I had hoped to read this correspondence and gain a greater insight into the negotiations by studying the old Admiralty files. I spent a day or so at the National Archive in Kew, searching the old Foreign Office FO37 card index, which was where the Admiralty files had been archived.

I found a number of references on the index cards, but when I searched the actual files they related to, the documents had been removed. When I queried this I was told that files are often subject to ‘weeding’, where documents not thought to be of value are removed.

Unable to gather any firsthand material I invented the scenes where the Grand Rabbi and Talat Pasha negotiate, dropping my lead character into the mix. While doing this I located another firsthand source in the memoir of Henry Morgenthau. Morgenthau was the American Ambassador in Constantinople in 1915 and had negotiated with Talat Pasha. 

His descriptions of this and of Talat’s home really helped enrich these scenes. Geoff Berridge’s biography, ‘Gerald Fitzmaurice (1865-1939), Chief Dragoman of the British Embassy in Turkey’, also had details of the negotiation strategies employed by British diplomats when dealing with Ottoman officials, which helped build tension in these scenes.

Ultimately the negotiations failed, because of promises made to Russia about the future of Constantinople (Istanbul). This was where my trip to the National Archive came into its own. I was able to find some interesting cabinet papers around the future of Constantinople and War Council minutes, about the decision to open the Dardanelles Strait by force. This is when Johnny Swift’s troubles really begin.

Alan Bardos

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About the Author

Writing historical fiction combines the first great love of Alan Bardos’s life, making up stories, with the second, researching historical events and characters. He currently lives in Oxfordshire with his wife… the other great love of his life. There is still a great deal of mystery and debate surrounding many of the events of the First World War, which he explores in his historical fiction series. Through the eyes of Johnny Swift, a disgraced and degenerate diplomat and soldier. The series starts with the pivotal event of the twentieth century. The Assassination of Archduke Franz Ferdinand. The second book The Dardanelles Conspiracy is based on an attempt by Naval Intelligence to bribe Turkey out of the First World War. In the third book Johnny will be employed as a useful idiot to flush out a traitor working to undermine the Allies..  Follow Alan on Twitter @bardosAlan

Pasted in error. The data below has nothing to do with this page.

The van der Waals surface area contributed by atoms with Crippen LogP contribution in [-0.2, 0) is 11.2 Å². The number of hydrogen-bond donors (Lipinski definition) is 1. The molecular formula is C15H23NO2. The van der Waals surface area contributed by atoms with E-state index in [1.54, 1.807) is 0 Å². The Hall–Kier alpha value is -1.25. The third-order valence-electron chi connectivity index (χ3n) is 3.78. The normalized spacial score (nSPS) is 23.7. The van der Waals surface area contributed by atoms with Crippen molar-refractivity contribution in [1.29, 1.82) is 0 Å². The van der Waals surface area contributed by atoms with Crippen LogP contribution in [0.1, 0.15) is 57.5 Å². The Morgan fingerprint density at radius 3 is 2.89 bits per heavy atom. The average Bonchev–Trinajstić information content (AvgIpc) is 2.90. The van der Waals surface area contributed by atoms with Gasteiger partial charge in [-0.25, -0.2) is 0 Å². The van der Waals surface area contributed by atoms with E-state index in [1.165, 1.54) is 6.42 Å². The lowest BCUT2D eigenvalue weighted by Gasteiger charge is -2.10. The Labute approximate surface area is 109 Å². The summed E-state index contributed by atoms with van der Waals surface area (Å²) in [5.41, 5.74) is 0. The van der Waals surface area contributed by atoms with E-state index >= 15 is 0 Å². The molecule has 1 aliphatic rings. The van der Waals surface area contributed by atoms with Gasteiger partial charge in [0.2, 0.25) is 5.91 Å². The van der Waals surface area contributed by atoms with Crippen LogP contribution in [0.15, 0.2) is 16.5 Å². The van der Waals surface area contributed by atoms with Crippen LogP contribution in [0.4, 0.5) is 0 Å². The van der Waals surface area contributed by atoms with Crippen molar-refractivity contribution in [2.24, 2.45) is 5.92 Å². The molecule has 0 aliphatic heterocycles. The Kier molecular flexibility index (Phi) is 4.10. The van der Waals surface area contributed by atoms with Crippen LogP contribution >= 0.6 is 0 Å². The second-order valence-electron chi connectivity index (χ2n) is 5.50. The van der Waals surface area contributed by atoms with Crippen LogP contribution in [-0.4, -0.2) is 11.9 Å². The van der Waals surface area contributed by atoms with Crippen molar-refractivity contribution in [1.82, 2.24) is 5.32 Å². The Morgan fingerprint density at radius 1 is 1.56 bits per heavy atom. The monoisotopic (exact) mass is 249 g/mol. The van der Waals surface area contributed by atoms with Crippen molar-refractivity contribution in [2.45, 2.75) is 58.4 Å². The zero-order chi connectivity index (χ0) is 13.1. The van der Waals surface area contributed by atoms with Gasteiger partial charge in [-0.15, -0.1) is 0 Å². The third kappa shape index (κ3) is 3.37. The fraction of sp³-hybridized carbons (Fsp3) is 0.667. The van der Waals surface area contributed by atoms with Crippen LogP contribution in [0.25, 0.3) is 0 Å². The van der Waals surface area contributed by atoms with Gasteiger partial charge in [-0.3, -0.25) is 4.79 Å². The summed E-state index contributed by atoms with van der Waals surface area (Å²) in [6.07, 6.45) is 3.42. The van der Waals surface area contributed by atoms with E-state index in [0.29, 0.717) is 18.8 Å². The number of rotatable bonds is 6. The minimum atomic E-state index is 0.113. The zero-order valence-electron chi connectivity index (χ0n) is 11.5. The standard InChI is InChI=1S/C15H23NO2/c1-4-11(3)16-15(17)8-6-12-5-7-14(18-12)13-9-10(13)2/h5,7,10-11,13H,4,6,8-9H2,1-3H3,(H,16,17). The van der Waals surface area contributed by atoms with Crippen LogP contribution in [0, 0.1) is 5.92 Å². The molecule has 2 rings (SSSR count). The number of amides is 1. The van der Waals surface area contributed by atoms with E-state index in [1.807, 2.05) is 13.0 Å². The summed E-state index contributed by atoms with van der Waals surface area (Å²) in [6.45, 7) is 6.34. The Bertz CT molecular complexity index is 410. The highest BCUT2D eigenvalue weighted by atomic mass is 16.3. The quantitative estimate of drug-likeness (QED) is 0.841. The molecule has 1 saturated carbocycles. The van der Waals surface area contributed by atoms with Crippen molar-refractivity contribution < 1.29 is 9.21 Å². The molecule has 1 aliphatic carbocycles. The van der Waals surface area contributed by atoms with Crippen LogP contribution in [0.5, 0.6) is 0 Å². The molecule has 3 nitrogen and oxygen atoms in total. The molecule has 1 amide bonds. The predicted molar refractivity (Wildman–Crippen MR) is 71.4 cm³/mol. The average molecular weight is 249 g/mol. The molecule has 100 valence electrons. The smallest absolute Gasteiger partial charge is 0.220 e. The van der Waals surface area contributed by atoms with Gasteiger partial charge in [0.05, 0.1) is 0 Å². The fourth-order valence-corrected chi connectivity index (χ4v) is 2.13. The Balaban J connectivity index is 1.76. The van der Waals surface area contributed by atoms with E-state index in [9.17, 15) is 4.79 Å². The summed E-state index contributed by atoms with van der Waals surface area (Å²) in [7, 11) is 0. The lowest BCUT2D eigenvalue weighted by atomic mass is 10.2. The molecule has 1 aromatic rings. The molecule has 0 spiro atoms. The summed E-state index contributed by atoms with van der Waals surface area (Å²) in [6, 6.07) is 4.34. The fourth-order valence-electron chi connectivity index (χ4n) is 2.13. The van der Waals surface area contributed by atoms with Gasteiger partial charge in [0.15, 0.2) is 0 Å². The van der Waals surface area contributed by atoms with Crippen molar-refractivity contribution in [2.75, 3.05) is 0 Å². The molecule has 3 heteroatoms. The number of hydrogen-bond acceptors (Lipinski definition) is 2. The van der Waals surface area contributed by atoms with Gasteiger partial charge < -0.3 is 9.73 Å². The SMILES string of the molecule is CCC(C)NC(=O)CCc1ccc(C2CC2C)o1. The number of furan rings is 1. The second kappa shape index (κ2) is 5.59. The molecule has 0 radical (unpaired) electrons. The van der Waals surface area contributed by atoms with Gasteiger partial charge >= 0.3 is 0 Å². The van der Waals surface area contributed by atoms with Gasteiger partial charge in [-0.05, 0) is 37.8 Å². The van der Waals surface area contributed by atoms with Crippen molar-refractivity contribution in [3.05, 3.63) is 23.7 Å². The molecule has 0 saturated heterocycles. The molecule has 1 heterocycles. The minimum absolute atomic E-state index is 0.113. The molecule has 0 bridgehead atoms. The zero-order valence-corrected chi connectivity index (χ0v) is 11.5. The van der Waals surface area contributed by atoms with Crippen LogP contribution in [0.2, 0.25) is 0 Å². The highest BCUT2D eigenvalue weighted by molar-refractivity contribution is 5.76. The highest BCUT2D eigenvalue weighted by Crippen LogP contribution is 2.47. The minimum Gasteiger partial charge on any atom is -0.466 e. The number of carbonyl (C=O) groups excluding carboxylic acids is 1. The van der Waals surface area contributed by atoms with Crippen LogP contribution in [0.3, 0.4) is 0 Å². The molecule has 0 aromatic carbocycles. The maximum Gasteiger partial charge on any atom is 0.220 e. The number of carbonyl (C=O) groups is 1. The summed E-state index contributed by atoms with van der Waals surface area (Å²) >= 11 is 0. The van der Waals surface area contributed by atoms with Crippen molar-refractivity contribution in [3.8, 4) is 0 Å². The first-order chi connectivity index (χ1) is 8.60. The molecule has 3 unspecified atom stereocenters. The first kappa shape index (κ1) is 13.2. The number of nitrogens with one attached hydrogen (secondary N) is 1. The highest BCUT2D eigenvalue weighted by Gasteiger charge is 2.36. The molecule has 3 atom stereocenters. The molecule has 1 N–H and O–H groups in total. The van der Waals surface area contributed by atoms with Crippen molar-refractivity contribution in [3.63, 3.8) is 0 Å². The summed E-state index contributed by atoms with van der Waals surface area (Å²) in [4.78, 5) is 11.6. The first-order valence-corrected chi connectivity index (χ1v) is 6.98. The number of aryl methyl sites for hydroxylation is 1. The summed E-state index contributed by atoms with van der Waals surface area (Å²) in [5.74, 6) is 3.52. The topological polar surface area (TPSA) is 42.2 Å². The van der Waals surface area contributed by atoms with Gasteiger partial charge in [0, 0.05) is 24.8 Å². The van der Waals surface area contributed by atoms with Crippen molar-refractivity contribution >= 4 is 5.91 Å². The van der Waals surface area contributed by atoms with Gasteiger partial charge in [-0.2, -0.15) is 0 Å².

21 January 2022

Excerpt from 'A Phoenix Rising: The House of the Red Duke', by Vivienne Brereton

Available from Amazon UK and Amazon US

Thomas Howard is head of one of the most powerful Houses in Tudor England. An indomitable old man approaching eighty: soldier, courtier, politician, a ‘phoenix’ rising from the ashes. After a calamitous period of disgrace, the Howards, renowned for their good looks and charm, are once more riding high at the court of Henry VIII. 


Thomas Howard, the Earl of Surrey, a veteran soldier and Treasurer of England, is talking to his best friend, Gilbert Talbot, in Calais harbour. The date is September 30th, 1511 and they’re discussing the headstrong young King Henry VIII’s determination to go to war with France.

  The wind suddenly dropped completely so we could hear each other again. Right on cue, the sun came out, bathing us in pleasing warmth. Immediately, I felt my mood lift and was even able to smile back at my friend. We’d both aged, of course, and I could see that (unlike me, who prided myself on still having the wiry frame of one of my prize whippets) a love of his wife, Bessie’s, cooking had added flesh to Gilbert’s bones. The approach of old age hadn’t completely passed me by either. My knees were beginning to ache and I had more silver threaded through my hair than before. But to me the streaks were a badge of honour.
    <<Evidence of a long life, lived well and to the full>>
  Gilbert still had the same ready smile he’d always had, and his slightly faded blue eyes reflected the same wisdom and humour I’d long set store by.
   ‘It’s true,’ I said. ‘That toad-spotted, bum-bailey of a royal almoner, Snake, couldn’t wait to write to Richard Fox reporting my disgrace. There was such a red mist in my mind, I could think of nothing else to do but come to you. I rode like the clappers to Dover and jumped on the first vessel crossing the Narrow Sea.’